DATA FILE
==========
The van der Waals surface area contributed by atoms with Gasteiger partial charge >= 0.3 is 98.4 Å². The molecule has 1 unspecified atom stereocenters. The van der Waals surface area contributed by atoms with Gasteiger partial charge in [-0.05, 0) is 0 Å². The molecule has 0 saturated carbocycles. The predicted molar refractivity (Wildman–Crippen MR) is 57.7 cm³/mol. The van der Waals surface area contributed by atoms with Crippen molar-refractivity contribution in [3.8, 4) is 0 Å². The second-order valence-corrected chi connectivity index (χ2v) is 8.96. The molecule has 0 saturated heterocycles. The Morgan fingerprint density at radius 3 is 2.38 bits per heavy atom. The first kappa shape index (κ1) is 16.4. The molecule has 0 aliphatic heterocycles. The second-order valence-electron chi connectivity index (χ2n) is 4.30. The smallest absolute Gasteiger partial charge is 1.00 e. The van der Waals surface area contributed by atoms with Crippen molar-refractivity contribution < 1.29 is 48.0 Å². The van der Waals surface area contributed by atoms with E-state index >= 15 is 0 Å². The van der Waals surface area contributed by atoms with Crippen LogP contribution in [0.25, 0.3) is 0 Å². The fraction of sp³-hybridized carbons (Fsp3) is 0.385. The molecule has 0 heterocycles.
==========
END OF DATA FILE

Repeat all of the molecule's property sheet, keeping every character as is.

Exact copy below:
The van der Waals surface area contributed by atoms with Gasteiger partial charge >= 0.3 is 98.4 Å². The molecule has 1 unspecified atom stereocenters. The van der Waals surface area contributed by atoms with Gasteiger partial charge in [-0.05, 0) is 0 Å². The molecule has 0 saturated carbocycles. The predicted molar refractivity (Wildman–Crippen MR) is 57.7 cm³/mol. The van der Waals surface area contributed by atoms with Crippen molar-refractivity contribution in [3.8, 4) is 0 Å². The second-order valence-corrected chi connectivity index (χ2v) is 8.96. The molecule has 0 saturated heterocycles. The Morgan fingerprint density at radius 3 is 2.38 bits per heavy atom. The first kappa shape index (κ1) is 16.4. The molecule has 0 aliphatic heterocycles. The second-order valence-electron chi connectivity index (χ2n) is 4.30. The smallest absolute Gasteiger partial charge is 1.00 e. The van der Waals surface area contributed by atoms with Crippen molar-refractivity contribution < 1.29 is 48.0 Å². The van der Waals surface area contributed by atoms with E-state index >= 15 is 0 Å². The van der Waals surface area contributed by atoms with Crippen LogP contribution in [0.25, 0.3) is 0 Å². The fraction of sp³-hybridized carbons (Fsp3) is 0.385. The molecule has 0 heterocycles.